Not so fast.

This is no ordinary 19th century fortification. When the smoke clears, the Mortella Point watch tower remains virtually intact. The British are so impressed with the impregnability of the fortification that they borrow the concept as their own. From now on, they`re called Martello Towers.

Over the coming years, a number of Martellos are constructed along the south coast of England. Try to get through these defenses, Napoleon!

War is also nigh in the Colonies with Americans pounding on the door to British North America. A number of Martello Towers go up –in Quebec City, in Nova Scotia, and in New Brunswick. There will be sixteen in all throughout the colony.

Four rise in Kingston alone. Given the town`s strategic location, the British are taking no chances with the wily Americans.

xxxxx

Before a musket had even been fired, a brou-ha-ha erupted over the naming of the finest of the Kingston Towers. City fathers had chosen to name it “The Murray Tower” in honour of Sir George Murray, a high-ranking British official living in Kingston.

The man on the street had different ideas. The Tower should be named after sea captain Henry Murney who had once owned the piece of land where the Tower now sat.

To no one`s surprise, the Murray-ites won the day over the Murney-ites. A plaque identifying the Murray Redoubt (Tower) was affixed to the Tower wall to make it official.

But not for long.

And while the culprit was never caught, the second “r” in Sir George’s Murray’s name was indelibly altered. An “n” had replaced it. And so the “Murray Tower” became the Murnay Tower. Not quite right but close enough!

The sign with the artwork remains today.

xxxxx

Let’s take a closer look at structure of the Murney Tower, considered to be the best surviving example of the fortification in Canada.
Built of Kingston limestone and rising 3 stories, the Murnay Martello Tower boasts walls 3 feet thick on the landside and 5 feet facing the water. No wonder they gained the reputation of being almost impregnable.

A deep, dry ditch surrounds the Tower. Access to the inside is limited to one drawbridge over the ditch. I wonder if the ditch was ever filled with water to become a moat?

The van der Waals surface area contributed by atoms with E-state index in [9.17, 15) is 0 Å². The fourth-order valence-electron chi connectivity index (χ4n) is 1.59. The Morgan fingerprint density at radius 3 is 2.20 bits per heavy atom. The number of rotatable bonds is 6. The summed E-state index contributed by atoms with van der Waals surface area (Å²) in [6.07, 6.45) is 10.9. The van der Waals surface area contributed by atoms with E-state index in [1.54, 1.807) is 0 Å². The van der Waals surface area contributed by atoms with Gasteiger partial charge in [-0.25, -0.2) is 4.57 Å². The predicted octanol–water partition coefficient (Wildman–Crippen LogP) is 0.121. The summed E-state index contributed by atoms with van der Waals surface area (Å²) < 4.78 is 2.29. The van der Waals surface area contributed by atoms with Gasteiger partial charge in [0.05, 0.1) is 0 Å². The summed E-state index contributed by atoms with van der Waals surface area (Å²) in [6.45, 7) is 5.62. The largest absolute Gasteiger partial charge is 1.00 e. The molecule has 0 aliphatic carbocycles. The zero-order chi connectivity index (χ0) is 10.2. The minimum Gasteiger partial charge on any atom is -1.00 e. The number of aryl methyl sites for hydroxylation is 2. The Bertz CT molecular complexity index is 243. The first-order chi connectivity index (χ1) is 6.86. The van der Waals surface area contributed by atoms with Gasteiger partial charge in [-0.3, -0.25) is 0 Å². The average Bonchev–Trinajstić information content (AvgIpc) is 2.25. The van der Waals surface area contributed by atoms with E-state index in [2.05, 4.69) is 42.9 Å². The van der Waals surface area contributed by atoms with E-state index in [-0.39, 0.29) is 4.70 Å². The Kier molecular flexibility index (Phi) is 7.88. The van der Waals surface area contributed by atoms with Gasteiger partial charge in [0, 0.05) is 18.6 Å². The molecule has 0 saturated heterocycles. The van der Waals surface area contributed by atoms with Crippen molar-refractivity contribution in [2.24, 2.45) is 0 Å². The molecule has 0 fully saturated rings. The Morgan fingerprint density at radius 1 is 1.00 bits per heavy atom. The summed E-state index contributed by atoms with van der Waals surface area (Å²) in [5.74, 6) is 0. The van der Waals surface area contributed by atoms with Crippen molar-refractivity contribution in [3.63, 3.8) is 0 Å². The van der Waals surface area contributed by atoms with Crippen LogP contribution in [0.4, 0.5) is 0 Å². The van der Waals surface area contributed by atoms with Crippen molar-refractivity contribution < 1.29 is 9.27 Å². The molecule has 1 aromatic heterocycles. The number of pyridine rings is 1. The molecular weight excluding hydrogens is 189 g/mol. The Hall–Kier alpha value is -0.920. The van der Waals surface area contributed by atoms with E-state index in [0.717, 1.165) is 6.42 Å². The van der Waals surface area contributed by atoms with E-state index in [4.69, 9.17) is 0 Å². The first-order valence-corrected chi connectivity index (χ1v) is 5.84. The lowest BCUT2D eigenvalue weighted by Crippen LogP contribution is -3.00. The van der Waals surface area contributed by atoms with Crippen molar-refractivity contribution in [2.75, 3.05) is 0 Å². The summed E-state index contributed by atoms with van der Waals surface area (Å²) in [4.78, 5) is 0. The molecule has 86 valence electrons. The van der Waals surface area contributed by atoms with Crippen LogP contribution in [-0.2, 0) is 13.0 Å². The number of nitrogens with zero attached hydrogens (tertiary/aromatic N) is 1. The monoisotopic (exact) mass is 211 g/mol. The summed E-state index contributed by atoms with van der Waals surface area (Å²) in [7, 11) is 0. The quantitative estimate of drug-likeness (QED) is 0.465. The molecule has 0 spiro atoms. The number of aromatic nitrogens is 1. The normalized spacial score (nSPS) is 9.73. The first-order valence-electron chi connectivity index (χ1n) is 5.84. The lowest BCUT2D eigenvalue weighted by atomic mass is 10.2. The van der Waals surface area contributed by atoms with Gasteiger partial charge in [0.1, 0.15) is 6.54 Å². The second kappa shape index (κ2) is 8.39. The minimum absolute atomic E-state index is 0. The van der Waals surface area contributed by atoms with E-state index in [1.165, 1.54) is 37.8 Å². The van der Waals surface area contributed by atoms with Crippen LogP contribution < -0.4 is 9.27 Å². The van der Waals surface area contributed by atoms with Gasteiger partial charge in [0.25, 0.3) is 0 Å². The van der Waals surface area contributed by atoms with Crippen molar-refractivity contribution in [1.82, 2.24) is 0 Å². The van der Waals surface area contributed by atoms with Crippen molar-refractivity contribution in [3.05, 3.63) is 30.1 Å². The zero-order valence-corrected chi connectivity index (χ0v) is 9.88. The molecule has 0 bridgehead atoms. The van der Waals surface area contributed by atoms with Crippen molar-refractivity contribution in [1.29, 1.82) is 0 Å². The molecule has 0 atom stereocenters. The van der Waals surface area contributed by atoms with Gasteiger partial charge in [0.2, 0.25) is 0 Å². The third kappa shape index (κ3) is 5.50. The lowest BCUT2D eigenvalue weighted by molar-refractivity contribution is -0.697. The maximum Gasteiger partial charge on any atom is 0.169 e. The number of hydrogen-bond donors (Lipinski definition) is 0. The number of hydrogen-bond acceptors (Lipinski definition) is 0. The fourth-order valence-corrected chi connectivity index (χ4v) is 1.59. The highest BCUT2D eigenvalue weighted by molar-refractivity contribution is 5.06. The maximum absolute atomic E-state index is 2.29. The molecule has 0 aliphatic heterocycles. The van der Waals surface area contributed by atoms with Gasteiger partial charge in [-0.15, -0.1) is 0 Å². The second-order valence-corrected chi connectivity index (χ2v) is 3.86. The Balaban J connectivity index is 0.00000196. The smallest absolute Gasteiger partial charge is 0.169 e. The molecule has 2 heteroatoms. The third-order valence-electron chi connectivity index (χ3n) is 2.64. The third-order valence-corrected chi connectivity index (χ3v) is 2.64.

But protection of the Kingston harbor was only one of Murney’s assignments. On each of Murney`s 3 levels were 32- pound cannons, capable of doing significant damage to ships entering the Kingston harbour.

But these were no ordinary lumbering cannons. They were portable weapons, able to be moved as need be– either lakeside or landside. On the upper floor the largest cannon could be rolled along an iron track for full 360 degree coverage.
The most ingenious feature of the Murney is the “rapid removal roof.” The panels could be removed to provide a flat surface allowing sharp-shooters to lie prone and fire unseen at enemy ships.
xxxxx

Despite their inspired design and superior construction, Martello Towers eventually became obsolete. By the turn of the century, they were closed as active defensive structures.

Now what to do with an thick-walled, windowless structure surrounded by a ditch. Some Martello Towers across the country were torn down, but the 4 Kingston towers remained.

Now owned by the City of Kingston and managed by the Kingston Historical Society, only the Murney and the Fort Frederick Tower on the grounds of the Royal Military College are open to the public.
The Murney Tower was designated a National Historic Site in 1930.

xxxxx

And what would a watch tower be without a ghost? According to paranormal investigators at C.H.A.P.S. (The Canadian Haunting and Paranormal Society), the bottom floor of the Murney is especially rife with spooks.

Investigators wielding night-vision security cameras and magnetic field detectors report hearing the shuffling of feet; an unseen hand touching the arm of an investigator and spirit readings in “the red zone.”

The Murney Tower is open to visitors during the summer months. Check out the rolling cannons and paranormals for yourself.